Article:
The first regression (Growth Only) uses more intuitive predictors of valuation: growth in earnings and sector affiliation (dummy variables not shown). As expected, these variables are quite effective at explaining valuations, hence the more robust R^{2} of 0.47. Now, when we add the PBO/market cap variable in the second regression (Growth + PBO), its lack of usefulness is apparent. The R^{2} moves imperceptibly relative to the Growth Only regression and the new T-statistic is not significant. That supports our suspicion that PBO/market cap isn’t a variable that drives the valuation of a company.

The results above are not an attempt to comprehensively explain what drives a company’s valuation. Instead, they should help identify one variable (pension size) that conclusively does not.

We would argue that there is no magic at work here. The valuation of a company in the market is driven by multiple variables, and intuitive ones like growth-related factors do most of the heavy lifting. A focus on the relationship between a company’s valuation and the size of its pension in a vacuum can lead to mistaking the cart for the horse, or vice versa. If a causality is inferred then less than optimal corporate finance decisions can result.

Next time you come across one of these analyses, it might be worthwhile to remember the phrase that that great Missourian, Mark Twain, helped popularize: “There are lies, and there are damned lies. And then, there are statistics.”

We estimate this statement to be true 62% of the time.

**One Additional Thought
**

If that seems like a somewhat unsatisfying conclusion, there *is* one pension-related variable, however, that we suspect does affect the valuation of a firm: the size of the pension deficit. It does make intuitive sense that, all else equal, a company with a fully funded pension would be worth more than an otherwise identical company with an underfunded plan. Happily, we found some statistical support for this theory. We substituted pension deficit for pension size in the regression with the growth variables shown in Exhibit III above. The updated regression and the original are compared below.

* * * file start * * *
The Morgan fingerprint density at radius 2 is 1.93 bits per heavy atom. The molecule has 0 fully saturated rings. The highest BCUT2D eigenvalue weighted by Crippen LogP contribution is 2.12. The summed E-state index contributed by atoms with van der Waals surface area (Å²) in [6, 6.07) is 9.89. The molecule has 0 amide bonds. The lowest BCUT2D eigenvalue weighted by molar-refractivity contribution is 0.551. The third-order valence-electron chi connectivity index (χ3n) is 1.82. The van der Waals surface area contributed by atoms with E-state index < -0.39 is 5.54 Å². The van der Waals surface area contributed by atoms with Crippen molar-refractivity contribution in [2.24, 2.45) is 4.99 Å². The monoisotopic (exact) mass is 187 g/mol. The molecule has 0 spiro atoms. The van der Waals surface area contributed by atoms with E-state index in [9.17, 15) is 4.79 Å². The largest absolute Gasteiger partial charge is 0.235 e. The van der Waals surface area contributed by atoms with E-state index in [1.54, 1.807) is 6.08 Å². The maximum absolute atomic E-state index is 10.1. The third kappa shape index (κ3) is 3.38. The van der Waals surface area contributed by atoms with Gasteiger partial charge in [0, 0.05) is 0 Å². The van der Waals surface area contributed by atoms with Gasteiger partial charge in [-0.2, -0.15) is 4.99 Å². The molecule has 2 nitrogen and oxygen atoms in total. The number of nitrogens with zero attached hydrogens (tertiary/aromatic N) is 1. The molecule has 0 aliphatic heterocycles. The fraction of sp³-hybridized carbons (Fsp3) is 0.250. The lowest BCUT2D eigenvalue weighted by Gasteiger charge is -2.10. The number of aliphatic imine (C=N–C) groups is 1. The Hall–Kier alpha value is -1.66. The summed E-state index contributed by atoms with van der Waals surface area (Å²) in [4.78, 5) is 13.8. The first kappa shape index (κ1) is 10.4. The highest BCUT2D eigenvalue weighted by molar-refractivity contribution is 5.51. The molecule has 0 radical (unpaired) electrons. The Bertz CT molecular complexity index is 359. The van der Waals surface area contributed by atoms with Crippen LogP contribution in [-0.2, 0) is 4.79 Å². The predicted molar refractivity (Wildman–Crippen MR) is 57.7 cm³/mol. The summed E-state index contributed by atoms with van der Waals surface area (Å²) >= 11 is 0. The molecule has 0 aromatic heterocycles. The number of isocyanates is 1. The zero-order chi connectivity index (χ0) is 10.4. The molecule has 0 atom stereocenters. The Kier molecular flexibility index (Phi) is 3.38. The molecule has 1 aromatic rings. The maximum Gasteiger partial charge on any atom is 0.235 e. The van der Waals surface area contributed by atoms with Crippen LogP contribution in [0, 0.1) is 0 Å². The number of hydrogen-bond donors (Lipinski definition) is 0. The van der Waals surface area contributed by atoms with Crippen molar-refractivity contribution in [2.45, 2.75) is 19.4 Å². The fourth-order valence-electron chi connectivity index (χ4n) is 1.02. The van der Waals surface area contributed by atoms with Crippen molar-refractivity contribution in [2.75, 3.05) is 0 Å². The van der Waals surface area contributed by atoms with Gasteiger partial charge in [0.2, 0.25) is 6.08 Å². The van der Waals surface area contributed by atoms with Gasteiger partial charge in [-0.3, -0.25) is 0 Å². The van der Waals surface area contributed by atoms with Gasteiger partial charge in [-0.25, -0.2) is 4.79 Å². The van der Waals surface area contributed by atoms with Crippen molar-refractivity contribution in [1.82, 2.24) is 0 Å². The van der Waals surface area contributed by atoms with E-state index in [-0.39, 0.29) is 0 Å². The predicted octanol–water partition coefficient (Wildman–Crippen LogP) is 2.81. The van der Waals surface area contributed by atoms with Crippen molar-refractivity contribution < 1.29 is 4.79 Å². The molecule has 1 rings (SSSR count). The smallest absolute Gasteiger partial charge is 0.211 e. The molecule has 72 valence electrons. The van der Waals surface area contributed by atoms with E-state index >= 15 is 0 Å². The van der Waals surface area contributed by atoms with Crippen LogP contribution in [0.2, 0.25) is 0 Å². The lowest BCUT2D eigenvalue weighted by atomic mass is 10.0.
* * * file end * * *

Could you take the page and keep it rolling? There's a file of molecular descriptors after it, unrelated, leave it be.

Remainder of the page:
*Sources: Capital IQ, Bloomberg, NISA Calculations.*

Comparing the two regressions, there are a few points to note. First, while the pension *size* coefficient was not significant in the original regression, the pension *deficit* coefficient actually is. Another difference is that the overall R^{2 }improved as well, albeit only by a small amount. The most important takeaway, however, is the pension deficit coefficient itself. That coefficient works out to mean that a dollar of pension deficit will decrease enterprise value by about a dollar (the pension size coefficient, on the other hand, suggests that a dollar decrease in pension liability will result in about a four dollar increase in enterprise value). While the deficit coefficient does not suggest the exact 1:1 ratio that logic would call for, it’s close enough for the difference to be explainable by estimation error.

Indeed, because pension size and pension deficit are highly correlated (we calculate it to be ~0.9), it seems to us that the first regression might simply be using a proxy variable of pension deficit, inadvertently or not. So really, the regression about pension size is just capturing the effect of pension deficits in an attempt to make a different, and in our opinion, dubious point. If there *is* a pension-related variable that affects the valuation of a company, then we think pension deficit is likely it.

^{1} Enterprise value = debt + market capitalization.

^{2} We are referring specifically to the proposition that, in the absence of taxes, capital structure does not affect a company’s valuation. Since pension liabilities can be thought of as deferred compensation, the tax benefits of pension contributions are offset by the forgone deduction from salaries paid, albeit with some potential timing differences.

^{3} Note the hint of sarcasm here. Modigliani and Miller won Nobel prizes in 1985 and 1990, respectively. In both cases, their work regarding the impact of capital structure on market valuation was noted by the Royal Swedish Academy of Sciences.

^{4} EBITDA Growth is used as the proxy for earnings growth, and is calculated by the average of EBITDA estimates for 2017, 2018, 2019 from Bloomberg vs. the 2016 EBITDA.

^{5} Long Term Growth is a dummy variable: 1 if the company is in the S&P Growth index, 0 if not.